Infrastructure in power, transport, water, and ICT is a linchpin for economic development in Africa. It not only provides basic services to raise living standards but facilitates trade, enables manufacturing, and integrates markets. Africa’s infrastructure lags far behind other developing regions. Sub-Saharan Africa’s infrastructure development index score was just 0.31 in 2015 compared to 0.54 for South Asia (African Development Bank 2018). The infrastructure financing gap is estimated at $100-170 billion annually, requiring increased spending along with efficiency gains (Ayogu & Garth 2018).
Challenges in Infrastructure
Several factors contribute to Africa’s large infrastructure deficits. Low incomes and limited fiscal resources constrain public infrastructure budgets. Regulatory and governance issues like utility inefficiencies and corruption raise costs. Rural areas and secondary cities are neglected in favor of politically influential large cities. Maintenance is inadequate due to weak public works capacity. Private infrastructure financing is hindered by political and demand risks (AfDB 2018). Regional integration projects often stall due to national coordination failures. Climate effects like droughts and floods damage existing assets.
Poor transport networks isolate African firms from suppliers and markets, indicated by 21 landlocked countries. Just 38% of rural people live within 2 km of an all-season road compared to 64% in other low-income countries (Ulimwenju et al. 2009). Only 43% of the population has access to electricity and the rate is just 28% in rural areas (IEA 2014). Slow unreliable internet further hampers business. Such infrastructure gaps drag down firm productivity by around 40% (Fedderke & Bogetic 2009). They also perpetuate rural poverty.
Closing Africa’s infrastructure deficit will require sizeable investments along with efficiency reforms. Key policy directions include:
- Increase public infrastructure spending: Governments should aim for at least 5-6% of GDP in capital spending. Improved domestic revenue mobilization through better tax policy is needed (Mills et al. 2016).
- Leverage private finance: Employ public-private partnerships for energy, transport and ICT projects where user fees apply. Improve design and risk-sharing to attract investors (WEF 2019).
- Enhance maintenance systems: Build capacity in planning, budgeting, and delivery of maintenance of assets. Switch to engineered maintenance standards (Gueverra 2017).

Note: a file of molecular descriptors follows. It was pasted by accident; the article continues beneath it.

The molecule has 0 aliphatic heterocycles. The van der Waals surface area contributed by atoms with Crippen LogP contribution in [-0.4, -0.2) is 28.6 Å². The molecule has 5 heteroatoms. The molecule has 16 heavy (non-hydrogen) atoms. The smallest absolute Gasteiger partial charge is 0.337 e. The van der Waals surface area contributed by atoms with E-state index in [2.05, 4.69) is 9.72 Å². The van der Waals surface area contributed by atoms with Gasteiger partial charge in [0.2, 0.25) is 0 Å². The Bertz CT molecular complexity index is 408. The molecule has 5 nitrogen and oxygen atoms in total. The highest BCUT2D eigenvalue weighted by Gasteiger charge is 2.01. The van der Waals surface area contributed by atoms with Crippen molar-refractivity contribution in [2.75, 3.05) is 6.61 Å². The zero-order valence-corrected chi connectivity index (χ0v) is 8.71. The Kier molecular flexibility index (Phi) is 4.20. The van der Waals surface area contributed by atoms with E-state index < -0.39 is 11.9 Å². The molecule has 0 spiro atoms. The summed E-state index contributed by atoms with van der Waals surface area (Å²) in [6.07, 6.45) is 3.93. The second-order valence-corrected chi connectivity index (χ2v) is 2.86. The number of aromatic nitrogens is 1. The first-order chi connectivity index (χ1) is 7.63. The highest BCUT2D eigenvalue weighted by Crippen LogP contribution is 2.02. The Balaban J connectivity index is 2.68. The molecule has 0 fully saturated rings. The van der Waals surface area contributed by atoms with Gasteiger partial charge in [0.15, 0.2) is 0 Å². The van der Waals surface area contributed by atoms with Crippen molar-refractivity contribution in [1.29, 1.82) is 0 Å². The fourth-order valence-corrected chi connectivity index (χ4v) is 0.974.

- Remove state monopolies and increase transparency in utilities: These reforms enhance efficiency and expand access (Estache 2010). Private sector participation helps too.
- Link infrastructure investments to spatial development: Prioritize lagging and rural areas when locating infrastructure to spread gains (Roberts et al. 2012).
- Improve governance and project preparation: Higher-quality project appraisal and selection reduces cost overruns. Anti-corruption measures are essential (Kenny 2009).
- Develop regional infrastructure institutions and compacts: These facilitate successful execution of complex cross-border projects (Nepad 2020).
- Apply innovations in clean decentralized infrastructure: Such as mini-grids for power, drip irrigation, and mobile broadband (TWI2050 2018).
- * Factor in climate risks:* Design infrastructure for resilience to higher temperatures, floods, storms and other climate impacts through modeling (CIMA).
With sustained efforts on these priorities, Africa can make headway in providing the power, connectivity and mobility essential for inclusive development.
Developing Human Capital
Africa has the world’s youngest population with a median age under 20, which offers a valuable opportunity to accelerate growth. But this “demographic dividend” depends on investments to develop human capital – the education, health and skills that enable the workforce to drive prosperity (Bloom et al. 2003). While Africa’s workforce is growing rapidly, human capital remains low. About 30% of primary school age kids are out of school and learning outcomes are weak (UNESCO 2015). Public health challenges from high maternal mortality to infectious diseases like malaria and HIV affect workforce participation and productivity. How to equip Africa’s people with the knowledge and capabilities needed for 21st century economies is a key policy imperative.
Challenges for Human Capital